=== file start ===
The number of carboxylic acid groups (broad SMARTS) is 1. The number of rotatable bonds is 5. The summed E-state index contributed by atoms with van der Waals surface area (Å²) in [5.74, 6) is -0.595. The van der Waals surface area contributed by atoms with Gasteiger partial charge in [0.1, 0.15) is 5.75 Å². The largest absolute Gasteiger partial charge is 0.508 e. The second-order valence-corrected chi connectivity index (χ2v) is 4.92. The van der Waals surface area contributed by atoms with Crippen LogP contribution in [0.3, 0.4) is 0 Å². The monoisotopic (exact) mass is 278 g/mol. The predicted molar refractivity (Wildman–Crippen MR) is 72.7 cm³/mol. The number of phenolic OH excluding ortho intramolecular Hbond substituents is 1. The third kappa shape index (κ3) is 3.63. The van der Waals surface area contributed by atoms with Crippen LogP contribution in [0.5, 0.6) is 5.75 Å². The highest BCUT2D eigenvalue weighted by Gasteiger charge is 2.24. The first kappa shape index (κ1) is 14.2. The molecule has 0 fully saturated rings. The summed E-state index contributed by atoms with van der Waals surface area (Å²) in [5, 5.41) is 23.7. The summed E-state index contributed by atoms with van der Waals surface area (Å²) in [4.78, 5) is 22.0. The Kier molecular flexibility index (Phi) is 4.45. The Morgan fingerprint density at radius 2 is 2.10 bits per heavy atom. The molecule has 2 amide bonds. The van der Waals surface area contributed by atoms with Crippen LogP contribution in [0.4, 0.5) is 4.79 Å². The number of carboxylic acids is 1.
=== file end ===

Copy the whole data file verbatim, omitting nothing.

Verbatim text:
The number of carboxylic acid groups (broad SMARTS) is 1. The number of rotatable bonds is 5. The summed E-state index contributed by atoms with van der Waals surface area (Å²) in [5.74, 6) is -0.595. The van der Waals surface area contributed by atoms with Gasteiger partial charge in [0.1, 0.15) is 5.75 Å². The largest absolute Gasteiger partial charge is 0.508 e. The second-order valence-corrected chi connectivity index (χ2v) is 4.92. The van der Waals surface area contributed by atoms with Crippen LogP contribution in [0.3, 0.4) is 0 Å². The monoisotopic (exact) mass is 278 g/mol. The predicted molar refractivity (Wildman–Crippen MR) is 72.7 cm³/mol. The number of phenolic OH excluding ortho intramolecular Hbond substituents is 1. The third kappa shape index (κ3) is 3.63. The van der Waals surface area contributed by atoms with Crippen LogP contribution in [0.5, 0.6) is 5.75 Å². The highest BCUT2D eigenvalue weighted by Gasteiger charge is 2.24. The first kappa shape index (κ1) is 14.2. The molecule has 0 fully saturated rings. The summed E-state index contributed by atoms with van der Waals surface area (Å²) in [5, 5.41) is 23.7. The summed E-state index contributed by atoms with van der Waals surface area (Å²) in [4.78, 5) is 22.0. The Kier molecular flexibility index (Phi) is 4.45. The Morgan fingerprint density at radius 2 is 2.10 bits per heavy atom. The molecule has 2 amide bonds. The van der Waals surface area contributed by atoms with Crippen LogP contribution in [0.4, 0.5) is 4.79 Å². The number of carboxylic acids is 1.